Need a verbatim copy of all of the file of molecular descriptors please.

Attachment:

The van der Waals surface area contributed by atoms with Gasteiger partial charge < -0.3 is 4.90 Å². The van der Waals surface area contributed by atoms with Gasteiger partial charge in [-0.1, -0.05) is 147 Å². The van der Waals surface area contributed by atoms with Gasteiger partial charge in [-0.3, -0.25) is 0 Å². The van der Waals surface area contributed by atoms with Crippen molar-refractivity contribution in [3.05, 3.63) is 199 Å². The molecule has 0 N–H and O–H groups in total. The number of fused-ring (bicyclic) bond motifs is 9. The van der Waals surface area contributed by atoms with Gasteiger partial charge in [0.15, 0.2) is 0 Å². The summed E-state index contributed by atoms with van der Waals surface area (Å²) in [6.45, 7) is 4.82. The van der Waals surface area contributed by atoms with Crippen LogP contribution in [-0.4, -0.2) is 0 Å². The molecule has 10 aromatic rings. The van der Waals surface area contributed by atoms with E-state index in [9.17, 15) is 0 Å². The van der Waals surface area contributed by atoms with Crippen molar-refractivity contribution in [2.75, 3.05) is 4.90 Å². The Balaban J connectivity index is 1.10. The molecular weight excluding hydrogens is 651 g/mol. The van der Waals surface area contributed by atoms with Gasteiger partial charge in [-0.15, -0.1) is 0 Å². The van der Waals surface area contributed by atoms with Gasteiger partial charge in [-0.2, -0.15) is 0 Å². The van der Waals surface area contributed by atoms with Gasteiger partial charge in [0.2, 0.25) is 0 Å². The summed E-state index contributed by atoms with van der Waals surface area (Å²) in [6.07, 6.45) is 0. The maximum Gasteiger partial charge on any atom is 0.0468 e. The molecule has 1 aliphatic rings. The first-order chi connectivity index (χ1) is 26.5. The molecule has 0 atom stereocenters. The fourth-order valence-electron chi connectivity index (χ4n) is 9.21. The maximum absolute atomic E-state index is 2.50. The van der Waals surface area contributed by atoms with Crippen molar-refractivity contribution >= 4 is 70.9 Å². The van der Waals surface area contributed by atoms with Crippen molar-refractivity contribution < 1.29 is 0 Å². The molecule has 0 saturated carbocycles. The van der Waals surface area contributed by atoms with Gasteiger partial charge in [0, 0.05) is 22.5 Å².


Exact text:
The van der Waals surface area contributed by atoms with Gasteiger partial charge < -0.3 is 4.90 Å². The van der Waals surface area contributed by atoms with Gasteiger partial charge in [-0.1, -0.05) is 147 Å². The van der Waals surface area contributed by atoms with Gasteiger partial charge in [-0.3, -0.25) is 0 Å². The van der Waals surface area contributed by atoms with Crippen molar-refractivity contribution in [3.05, 3.63) is 199 Å². The molecule has 0 N–H and O–H groups in total. The number of fused-ring (bicyclic) bond motifs is 9. The van der Waals surface area contributed by atoms with Gasteiger partial charge in [0.15, 0.2) is 0 Å². The summed E-state index contributed by atoms with van der Waals surface area (Å²) in [6.45, 7) is 4.82. The van der Waals surface area contributed by atoms with Crippen LogP contribution in [-0.4, -0.2) is 0 Å². The molecule has 10 aromatic rings. The van der Waals surface area contributed by atoms with E-state index in [9.17, 15) is 0 Å². The van der Waals surface area contributed by atoms with Crippen molar-refractivity contribution in [2.75, 3.05) is 4.90 Å². The Balaban J connectivity index is 1.10. The molecular weight excluding hydrogens is 651 g/mol. The van der Waals surface area contributed by atoms with Gasteiger partial charge in [-0.15, -0.1) is 0 Å². The van der Waals surface area contributed by atoms with Gasteiger partial charge in [-0.2, -0.15) is 0 Å². The van der Waals surface area contributed by atoms with Gasteiger partial charge in [0.2, 0.25) is 0 Å². The summed E-state index contributed by atoms with van der Waals surface area (Å²) in [6.07, 6.45) is 0. The maximum Gasteiger partial charge on any atom is 0.0468 e. The molecule has 1 aliphatic rings. The first-order chi connectivity index (χ1) is 26.5. The molecule has 0 atom stereocenters. The fourth-order valence-electron chi connectivity index (χ4n) is 9.21. The maximum absolute atomic E-state index is 2.50. The van der Waals surface area contributed by atoms with Crippen molar-refractivity contribution >= 4 is 70.9 Å². The van der Waals surface area contributed by atoms with Crippen molar-refractivity contribution < 1.29 is 0 Å². The molecule has 0 saturated carbocycles. The van der Waals surface area contributed by atoms with Gasteiger partial charge in [0, 0.05) is 22.5 Å².